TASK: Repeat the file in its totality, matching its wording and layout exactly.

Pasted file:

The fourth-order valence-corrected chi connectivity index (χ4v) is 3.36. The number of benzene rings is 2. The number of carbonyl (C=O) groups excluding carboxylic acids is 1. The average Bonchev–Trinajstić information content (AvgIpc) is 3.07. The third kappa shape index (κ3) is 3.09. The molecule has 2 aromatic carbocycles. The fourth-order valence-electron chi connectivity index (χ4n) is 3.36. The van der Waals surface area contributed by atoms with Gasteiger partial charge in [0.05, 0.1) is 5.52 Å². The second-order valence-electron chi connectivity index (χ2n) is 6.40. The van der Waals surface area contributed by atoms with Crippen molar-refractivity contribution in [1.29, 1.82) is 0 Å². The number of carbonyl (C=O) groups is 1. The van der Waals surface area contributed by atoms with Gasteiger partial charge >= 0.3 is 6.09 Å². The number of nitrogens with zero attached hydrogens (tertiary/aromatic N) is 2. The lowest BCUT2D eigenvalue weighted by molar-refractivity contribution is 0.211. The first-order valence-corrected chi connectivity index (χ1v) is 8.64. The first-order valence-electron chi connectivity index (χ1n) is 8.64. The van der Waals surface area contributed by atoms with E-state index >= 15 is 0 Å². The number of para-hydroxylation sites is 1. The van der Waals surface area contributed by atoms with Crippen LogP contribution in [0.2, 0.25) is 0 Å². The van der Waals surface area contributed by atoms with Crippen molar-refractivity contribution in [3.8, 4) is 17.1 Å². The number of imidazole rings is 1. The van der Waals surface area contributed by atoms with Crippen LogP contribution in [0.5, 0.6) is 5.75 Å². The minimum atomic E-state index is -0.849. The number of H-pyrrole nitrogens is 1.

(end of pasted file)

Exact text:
The fourth-order valence-corrected chi connectivity index (χ4v) is 3.36. The number of benzene rings is 2. The number of carbonyl (C=O) groups excluding carboxylic acids is 1. The average Bonchev–Trinajstić information content (AvgIpc) is 3.07. The third kappa shape index (κ3) is 3.09. The molecule has 2 aromatic carbocycles. The fourth-order valence-electron chi connectivity index (χ4n) is 3.36. The van der Waals surface area contributed by atoms with Gasteiger partial charge in [0.05, 0.1) is 5.52 Å². The second-order valence-electron chi connectivity index (χ2n) is 6.40. The van der Waals surface area contributed by atoms with Crippen molar-refractivity contribution in [1.29, 1.82) is 0 Å². The number of carbonyl (C=O) groups is 1. The van der Waals surface area contributed by atoms with Gasteiger partial charge >= 0.3 is 6.09 Å². The number of nitrogens with zero attached hydrogens (tertiary/aromatic N) is 2. The lowest BCUT2D eigenvalue weighted by molar-refractivity contribution is 0.211. The first-order valence-corrected chi connectivity index (χ1v) is 8.64. The first-order valence-electron chi connectivity index (χ1n) is 8.64. The van der Waals surface area contributed by atoms with E-state index >= 15 is 0 Å². The number of para-hydroxylation sites is 1. The van der Waals surface area contributed by atoms with Crippen LogP contribution in [0.2, 0.25) is 0 Å². The van der Waals surface area contributed by atoms with Crippen molar-refractivity contribution in [3.8, 4) is 17.1 Å². The number of imidazole rings is 1. The van der Waals surface area contributed by atoms with Crippen LogP contribution in [0.5, 0.6) is 5.75 Å². The minimum atomic E-state index is -0.849. The number of H-pyrrole nitrogens is 1.